The play, directed by Kelly Wilkinson, is set in and around Fatima’s multicultural secondary school. The performances are full of vitality and humor, and the engaging characters include Fatima’s classmate Craig, played by Simon Coombs.

Fatima’s twin brother Mohammed (Arsher Ali) tries to defend her against the reactions to her decision to take the veil. Her mother, played by Shobu Kapoor, who had fought with her ex-husband for the right to wear Western dress, is angry with Fatima. George finds it near-impossible to come to terms with Fatima’s decision, and her feisty best friend Aisha (Farzana Dua Elahi) is also perplexed. But others, including her teacher, defend Fatima’s right to have made what she considers the right choice. For more read here.

Tuesday, November 3, 2009

Don’t restrict yourself in marrying only from your clan By Sheikh Abdul Aziz Bin Baz

An evil trend among some who claim to be from Banu Hashim (the Prophet’s family) is that they do not get married outside their clan, nor do they allow anyone else to get married into their clan. They say there is no compatibility between them and other people.

This is a great error; ignorance; oppression against women; and a legislation that Allah and His Messenger (peace be upon him) have not prescribed. Instead, Allah said:
“O mankind! We have created you from a male and female, and have made you into nations and tribes; that you may know one another, Indeed the most noblest of you with Allah is the one who has the most taqwaa (piety, fear, and obedience of Allah).” (Qur’an, 49:13)

“Indeed the Believers are but brothers.” (Qur’an, 49:10)

“The Believers – men and women – are allies and protectors, one to another.” (Qur’an, 9:71)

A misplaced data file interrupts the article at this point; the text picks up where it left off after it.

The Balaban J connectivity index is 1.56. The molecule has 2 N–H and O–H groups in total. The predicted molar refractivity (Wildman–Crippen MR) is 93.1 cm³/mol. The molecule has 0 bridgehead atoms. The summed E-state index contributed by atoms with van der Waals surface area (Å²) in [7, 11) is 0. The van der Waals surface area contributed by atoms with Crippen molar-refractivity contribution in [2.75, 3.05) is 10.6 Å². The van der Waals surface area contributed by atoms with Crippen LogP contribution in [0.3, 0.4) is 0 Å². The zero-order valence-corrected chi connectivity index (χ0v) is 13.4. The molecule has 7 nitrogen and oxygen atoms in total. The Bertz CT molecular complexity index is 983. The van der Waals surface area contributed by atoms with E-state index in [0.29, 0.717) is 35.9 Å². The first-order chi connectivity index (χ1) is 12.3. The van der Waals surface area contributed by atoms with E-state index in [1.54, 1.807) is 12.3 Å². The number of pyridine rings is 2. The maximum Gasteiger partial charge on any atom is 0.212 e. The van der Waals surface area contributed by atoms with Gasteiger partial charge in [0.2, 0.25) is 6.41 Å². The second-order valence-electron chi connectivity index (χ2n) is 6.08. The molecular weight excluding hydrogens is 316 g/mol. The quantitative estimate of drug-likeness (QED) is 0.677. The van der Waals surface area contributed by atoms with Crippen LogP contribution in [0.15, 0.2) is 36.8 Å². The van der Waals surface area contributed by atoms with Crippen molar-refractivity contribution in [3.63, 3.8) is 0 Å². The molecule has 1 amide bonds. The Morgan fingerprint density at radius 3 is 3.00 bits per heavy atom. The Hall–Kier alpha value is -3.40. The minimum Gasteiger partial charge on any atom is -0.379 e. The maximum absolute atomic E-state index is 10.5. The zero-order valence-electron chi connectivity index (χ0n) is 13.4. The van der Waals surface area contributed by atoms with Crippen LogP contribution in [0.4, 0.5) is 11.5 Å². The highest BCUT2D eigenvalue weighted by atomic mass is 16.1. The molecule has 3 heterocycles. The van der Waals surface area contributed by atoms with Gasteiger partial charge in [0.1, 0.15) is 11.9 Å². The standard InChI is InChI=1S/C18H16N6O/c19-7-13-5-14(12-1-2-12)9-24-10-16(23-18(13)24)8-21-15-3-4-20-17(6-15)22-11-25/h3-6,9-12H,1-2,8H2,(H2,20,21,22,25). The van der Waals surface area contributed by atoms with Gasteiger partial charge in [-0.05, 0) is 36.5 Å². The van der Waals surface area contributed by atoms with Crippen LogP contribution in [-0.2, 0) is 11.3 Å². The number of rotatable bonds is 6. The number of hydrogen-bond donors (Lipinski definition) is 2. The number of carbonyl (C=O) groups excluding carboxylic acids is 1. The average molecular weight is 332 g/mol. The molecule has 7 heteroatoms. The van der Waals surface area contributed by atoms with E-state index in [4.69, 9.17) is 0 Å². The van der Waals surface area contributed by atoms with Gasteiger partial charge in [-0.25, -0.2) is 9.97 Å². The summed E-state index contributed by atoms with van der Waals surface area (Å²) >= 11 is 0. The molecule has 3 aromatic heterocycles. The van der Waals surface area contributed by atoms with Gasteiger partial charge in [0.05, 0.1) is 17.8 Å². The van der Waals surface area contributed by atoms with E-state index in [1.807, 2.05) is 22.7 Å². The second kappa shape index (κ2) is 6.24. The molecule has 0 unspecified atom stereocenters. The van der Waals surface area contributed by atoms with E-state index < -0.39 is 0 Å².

Allah’s Messenger (peace be upon him) said: “Indeed there is no excellence for an Arab over a non-Arab, nor for a non-Arab over on Arab, nor for a white person over a black one, nor for a black person over a white one, except through taqwa (piety). People are from Adam, and Adam was from dust.” Ahmad (5/411)

The Prophet (peace be upon him) also said: “Indeed my Awliya (friends and allies) are not the tribe of so and so. Rather my friends and allies are the pious – wherever they may be.” (Al-Bukhari, 10/351 and Muslim, no. 215) The Prophet (peace be upon him) said: “If there comes to you a person whose Religion and character are pleasing to you, then marry him (i.e. give the girl in marriage to him). If you do not do this, there will be Fitnah (trial and discord) and greet fasad (corruption) upon the earth.” (Al-Tirmidhi, no.1085)

The Prophet (peace be upon him) married Zainab Bint Jahsh of the Quraish (i.e. the Prophet’s clan) to Zaid Bin Haarithah, his freed slave. He married Fatimah Bint Qays from the Quraish clan, to Usamah, the son of Zaid. Bilal Bin Rabah, the Ethiopian, married the sister of Abdul Rahman Bin Awf of the Quraish.

The claim that marrying outside the clan or tribe is forbidden or detested is false. The religion should be the main compatibility factor. The Prophet (peace be upon him) distanced from Abu Talib and Abu Lahab (his uncles) because they were not Muslims but drew near Salman the Persian, Suhaib the Roman, and Bilal the Ethiopian because they possessed Iman (faith) and piety.

Whoever adopts this false and ignorant practice of barring Hashimi women from marrying from outside their clan or tribe will only achieve faulty results – such as corruption of the people or adversely affecting the birthrates.

O Muslims! Fear Allah with regard to yourselves and the daughters, sisters, and other women whom Allah has been placed under your charge and authority. Realize what is good and what brings happiness to the society. Remember that you will all be questioned and held to account about your actions, as Allah said: “By your Lord! We shall call them all to account for all that they used to do.” (Qur’an, 15:92) – Majmoo Fatawa (3/100-103)